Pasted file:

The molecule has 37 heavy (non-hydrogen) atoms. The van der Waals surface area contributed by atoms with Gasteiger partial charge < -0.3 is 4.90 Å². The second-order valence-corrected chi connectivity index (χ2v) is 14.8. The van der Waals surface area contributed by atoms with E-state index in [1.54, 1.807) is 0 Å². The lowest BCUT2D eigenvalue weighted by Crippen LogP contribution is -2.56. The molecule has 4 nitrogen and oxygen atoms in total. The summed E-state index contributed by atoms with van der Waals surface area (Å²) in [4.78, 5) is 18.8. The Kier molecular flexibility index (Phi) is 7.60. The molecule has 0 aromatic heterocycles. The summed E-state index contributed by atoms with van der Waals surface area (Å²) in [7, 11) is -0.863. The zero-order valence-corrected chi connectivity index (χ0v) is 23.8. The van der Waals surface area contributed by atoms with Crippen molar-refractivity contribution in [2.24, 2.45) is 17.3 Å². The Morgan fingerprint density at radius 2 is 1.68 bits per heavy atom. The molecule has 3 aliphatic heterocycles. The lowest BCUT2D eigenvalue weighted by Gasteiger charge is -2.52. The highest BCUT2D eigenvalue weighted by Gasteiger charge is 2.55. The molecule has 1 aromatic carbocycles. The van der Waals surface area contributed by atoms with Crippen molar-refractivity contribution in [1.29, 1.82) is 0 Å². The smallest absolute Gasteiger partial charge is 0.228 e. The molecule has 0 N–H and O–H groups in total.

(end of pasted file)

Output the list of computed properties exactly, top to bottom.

The molecule has 37 heavy (non-hydrogen) atoms. The van der Waals surface area contributed by atoms with Gasteiger partial charge < -0.3 is 4.90 Å². The second-order valence-corrected chi connectivity index (χ2v) is 14.8. The van der Waals surface area contributed by atoms with E-state index in [1.54, 1.807) is 0 Å². The lowest BCUT2D eigenvalue weighted by Crippen LogP contribution is -2.56. The molecule has 4 nitrogen and oxygen atoms in total. The summed E-state index contributed by atoms with van der Waals surface area (Å²) in [4.78, 5) is 18.8. The Kier molecular flexibility index (Phi) is 7.60. The molecule has 0 aromatic heterocycles. The summed E-state index contributed by atoms with van der Waals surface area (Å²) in [7, 11) is -0.863. The zero-order valence-corrected chi connectivity index (χ0v) is 23.8. The van der Waals surface area contributed by atoms with Crippen molar-refractivity contribution in [2.24, 2.45) is 17.3 Å². The Morgan fingerprint density at radius 2 is 1.68 bits per heavy atom. The molecule has 3 aliphatic heterocycles. The lowest BCUT2D eigenvalue weighted by Gasteiger charge is -2.52. The highest BCUT2D eigenvalue weighted by Gasteiger charge is 2.55. The molecule has 1 aromatic carbocycles. The van der Waals surface area contributed by atoms with Crippen molar-refractivity contribution in [1.29, 1.82) is 0 Å². The smallest absolute Gasteiger partial charge is 0.228 e. The molecule has 0 N–H and O–H groups in total.